March 28, 2003

By Michael Strickland

Willing to Change

On my way to work this morning, I heard a U.S. soldier on the radio, speaking after he had been wounded during one of those fake-surrender attacks. His brief words echoed more courage and integrity than any anti-war protestor I have yet heard. "I've always thought of America as a country willing to change for the better, and I think that's worth dying for."

I don't purport to agree or disagree with any of the anti-war sentiment. It's not that I don't have an opinion; rather, it's beyond the scope of this editorial. The core problem I have with many American protestors is their rabid exercise of their rights without taking any of the responsibilities that go along with them. They don't hesitate to proclaim the rights granted to them in the Constitution, but few of them would consider defending those rights with their lives by joining the military.

The immediate rebuttals might be that American soldiers in Iraq are not defending America, our country is not under attack, Saddam Hussein is not a threat to the United States, and so on. Leaving aside such arguments, I can simply say that our country does not always need to be on the defense to justify defending our rights. As that soldier said, our country—represented by opinions spanning the full spectrum—is one that is "willing to change for the better." Whatever one's definition of "better," it seems undeniable to me that liberating a people from the grip of a brutal dictator constitutes a willingness to "change for the better." Only someone willfully ignorant of the reality of Saddam Hussein's regime over the past 30+ years could disagree.

We have enjoyed the fruits that our Bill of Rights has borne over the past 200 years. To sit by and do nothing while the people of another nation are brutally oppressed and denied the rights we enjoy does not make us "better." If you do not agree that Iraq poses a threat to our national security, then surely you must agree that the liberation of the Iraqi people is a noble goal to achieve for a democratic nation with the resources to do so.

As we as individuals have responsibilities along with our rights, so too does our country have duties that come with prosperity. As the sole superpower on the planet in the coming century, we cannot deny that we have at least some duty to improve the lot of those less fortunate than us. We should not act unilaterally to do so, unless our security is threatened and we have no other choice. But I believe we have the duty to provide the strength, in conjunction with whatever wisdom can be found within the U.N., to free oppressed peoples everywhere. As our nation matures, we cannot hold to the isolationist policies that defined U.S. foreign policy in the twentieth century and still hold true to our ideals. To be "a country willing to change for the better," we need to do just that.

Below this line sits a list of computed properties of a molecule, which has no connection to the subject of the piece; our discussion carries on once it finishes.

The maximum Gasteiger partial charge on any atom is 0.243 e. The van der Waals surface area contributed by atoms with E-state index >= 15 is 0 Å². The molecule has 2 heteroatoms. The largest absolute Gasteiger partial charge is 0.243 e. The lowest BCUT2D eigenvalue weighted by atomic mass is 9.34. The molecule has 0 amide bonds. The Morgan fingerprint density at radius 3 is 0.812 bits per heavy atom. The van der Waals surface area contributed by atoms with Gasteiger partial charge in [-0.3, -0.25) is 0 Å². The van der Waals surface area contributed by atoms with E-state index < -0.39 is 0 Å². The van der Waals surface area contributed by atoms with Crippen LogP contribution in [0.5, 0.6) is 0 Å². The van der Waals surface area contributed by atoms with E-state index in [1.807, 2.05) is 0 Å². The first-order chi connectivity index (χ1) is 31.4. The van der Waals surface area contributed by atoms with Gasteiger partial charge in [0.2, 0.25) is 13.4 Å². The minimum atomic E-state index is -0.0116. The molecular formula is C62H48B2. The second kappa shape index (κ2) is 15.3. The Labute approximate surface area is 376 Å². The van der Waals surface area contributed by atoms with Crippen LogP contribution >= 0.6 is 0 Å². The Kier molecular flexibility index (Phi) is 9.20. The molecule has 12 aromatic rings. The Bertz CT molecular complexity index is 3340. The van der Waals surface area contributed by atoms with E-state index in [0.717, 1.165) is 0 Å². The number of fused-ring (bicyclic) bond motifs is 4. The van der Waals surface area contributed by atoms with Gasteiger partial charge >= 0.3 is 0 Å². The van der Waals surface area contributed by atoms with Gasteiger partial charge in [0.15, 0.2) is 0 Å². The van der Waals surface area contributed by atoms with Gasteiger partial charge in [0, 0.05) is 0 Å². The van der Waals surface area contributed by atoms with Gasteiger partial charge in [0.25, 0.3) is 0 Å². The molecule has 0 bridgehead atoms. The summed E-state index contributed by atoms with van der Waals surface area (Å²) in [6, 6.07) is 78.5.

Development note: I've noticed that this site doesn't look like it should in Netscape Navigator. Rather than waste time jury-rigging it to look right in a soon-to-be-obsolete browser, I'll just add the cliché "This site best viewed with Internet Explorer."
©2003
Michael Strickland ALL RIGHTS RESERVED

What is "The Daily Strick"?

I have long called myself a writer, but too often I don't do what a writer must do daily: write. So you, dear reader, are the beneficiary of my resolution to make a positive change in at least one area of my life. Every single day of this new year, I will write something, anything, and post it here. It is my intention to use this daily exercise to jump-start my too-long-dormant creative energies, and perhaps generate some worthwhile material this year. Hopefully you will find at least an occasional amusement or insight in my daily musings.

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Previously...

3/27: Tropical Memories
3/26: Regurgitation
3/25: Piece of the Puzzle
3/24: Echoes in Eternity
3/23: Booing for Columbine
3/22: Not Recommending Diving
3/21: Works in Progress
3/20: Three Rings of Shock & Awe
3/19: Paris—A Beautiful Blur
3/18: Ignorant Idiot Man
3/17: The Pirate Queen
3/16: To War or Not to War
3/15: So Long, Seau
3/14: Telemarketing Pays
3/13: Free, For Now
3/12: Chicken Little Gets Respect
3/11: Axis of Evil
3/10: Writing Kept Me From Writing
3/9: King Arthur
3/8: The Women are Smarter
3/7: Salt on Old Wounds
3/6: 3/3/03, 3:33 p.m.
3/5: Beer Day
3/4: Pulling the Trigger
3/3: Make 'Em Laugh
3/2: Whither Iraq?
3/1: Strickland Cellars
Previous months in The Archive

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